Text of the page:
Archaeal Community Structure.

Archaeal diversity was assessed by phylogenetic analyses of 1,476 archaeal 16S rRNA gene sequences. The results showed that remarkable differences in the archaeal community structure were found depending on whether samples had been acquired from methane hydrate-bearing sites or hydrate-free sites. Archaeal communities at the hydrate-free, organic-poor Site 1225 in the Eastern Equatorial Pacific were dominated by Marine Crenarchaeotic Group I (MGI) and Marine Benthic Group A (Fig. 2A), both uncultivated groups that are widely distributed in seawater and shallow marine sediments (e.g., refs.15 and 16). At the hydrate-free organic-rich Site 1227 on the Peru Margin, Miscellaneous Crenarchaeotic Group (MCG), and South African Gold Mine Euryarchaeotic Group (SAGMEG) were the predominant Archaea detected (Fig. 2A). MCG has been detected in several terrestrial and marine environments (e.g., refs. 11,17, and 18), whereas SAGMEG phylotypes were originally reported from an ultradeep South African Gold Mine (18).

Fig. 2.
Phylogenetic community structures based on 16S rRNA gene clone libraries of domains Archaea (A) and Bacteria (B) from ODP sediment core samples. Numbers of clones examined at each depth are indicated in parentheses. The phylogenetic affiliation of each ...

In marked contrast, clone libraries from hydrate-bearing sites of the Cascadia and Peru Margins were dominated by the Deep-Sea Archaeal Group (DSAG; alternatively designated as Marine Benthic Group B) (11, 16, 17). DSAGs have previously been reported from deep sediments in hydrate zones at the Nankai Trough (6) and the Sea of Okhotsk (11) as predominant archaeal phylotypes. Although archaeal populations at Sites 1230 (169–267 mbsf) and 1251 (123–304 mbsf) were below the detection limit for reliable quantification (0.01% of total prokaryotes), we unexpectedly detected sequences related to Marine Crenarchaeotic Group I (MGI) and putative (hyper-)thermophiles (e.g., Methanocaldococcus, Mthanothermococcus, Pyrococcus, Thermococcus, and Archaeoglobus relatives) from deep sediments (Fig. 2A). We detected only two putative mesophilic methanogen clones, related to Methanosarcina acetivorans (85.9% similarity) and Methanoculleus palmolei (98.8% similarity), in sediment horizons at 22.7 and 43.2 mbsf at Site 1251 (see Fig. 5E, which is published as supporting information on the PNAS web site).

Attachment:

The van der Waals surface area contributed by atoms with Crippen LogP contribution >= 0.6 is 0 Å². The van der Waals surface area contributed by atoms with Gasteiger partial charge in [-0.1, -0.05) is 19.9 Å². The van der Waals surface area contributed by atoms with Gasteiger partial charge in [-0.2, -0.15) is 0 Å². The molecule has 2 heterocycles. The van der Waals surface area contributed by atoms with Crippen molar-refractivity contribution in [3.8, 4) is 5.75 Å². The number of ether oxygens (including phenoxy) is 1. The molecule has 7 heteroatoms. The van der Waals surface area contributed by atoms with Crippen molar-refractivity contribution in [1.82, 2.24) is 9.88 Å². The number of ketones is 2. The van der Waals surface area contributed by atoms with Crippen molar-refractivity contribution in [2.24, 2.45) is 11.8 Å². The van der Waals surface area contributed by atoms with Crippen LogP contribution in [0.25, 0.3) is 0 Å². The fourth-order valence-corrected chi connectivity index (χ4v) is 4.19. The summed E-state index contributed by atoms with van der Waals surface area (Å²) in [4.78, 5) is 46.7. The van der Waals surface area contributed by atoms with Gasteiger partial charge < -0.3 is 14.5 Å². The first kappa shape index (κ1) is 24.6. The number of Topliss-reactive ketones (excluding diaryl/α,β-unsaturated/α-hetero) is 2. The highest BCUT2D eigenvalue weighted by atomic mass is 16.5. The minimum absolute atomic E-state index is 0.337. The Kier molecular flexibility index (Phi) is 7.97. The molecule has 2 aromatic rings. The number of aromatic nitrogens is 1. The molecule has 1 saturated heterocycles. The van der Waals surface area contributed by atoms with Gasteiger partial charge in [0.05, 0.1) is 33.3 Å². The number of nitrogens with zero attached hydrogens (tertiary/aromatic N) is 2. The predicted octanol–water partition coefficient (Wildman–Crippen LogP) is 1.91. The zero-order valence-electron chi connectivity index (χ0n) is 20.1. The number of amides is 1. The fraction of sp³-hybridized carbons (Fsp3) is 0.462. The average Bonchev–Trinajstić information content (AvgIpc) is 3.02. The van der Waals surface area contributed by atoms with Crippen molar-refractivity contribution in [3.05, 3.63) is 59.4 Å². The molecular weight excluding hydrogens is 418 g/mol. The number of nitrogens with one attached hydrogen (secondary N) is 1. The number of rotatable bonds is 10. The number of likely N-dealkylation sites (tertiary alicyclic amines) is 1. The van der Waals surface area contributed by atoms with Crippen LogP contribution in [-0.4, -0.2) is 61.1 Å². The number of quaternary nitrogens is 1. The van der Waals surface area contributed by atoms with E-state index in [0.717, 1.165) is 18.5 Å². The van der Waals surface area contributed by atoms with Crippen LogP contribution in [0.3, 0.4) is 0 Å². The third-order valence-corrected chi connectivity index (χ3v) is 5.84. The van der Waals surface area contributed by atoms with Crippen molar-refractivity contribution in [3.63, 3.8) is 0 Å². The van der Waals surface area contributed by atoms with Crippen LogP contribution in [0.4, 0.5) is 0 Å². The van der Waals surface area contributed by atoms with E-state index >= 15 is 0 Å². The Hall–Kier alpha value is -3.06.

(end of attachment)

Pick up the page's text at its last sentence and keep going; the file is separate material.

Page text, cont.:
Detection of Methyl Coenzyme M Reductase α-Subunit (mcrA) Genes from Peru Margin Sites.

Methyl coenzyme M reductase is a key enzyme for the terminal step in methanogenesis. The mcrA gene was obtained only at a depth of 44.3 mbsf at Site 1230 by nested PCR. Phylogenetic analysis indicated similarity to the mcrA gene of Methanosaeta concilii; a methanogen that was not detectable by the 16S rRNA gene-based survey (Fig. 6, which is published as supporting information on the PNAS web site).

Bacterial Community Structure.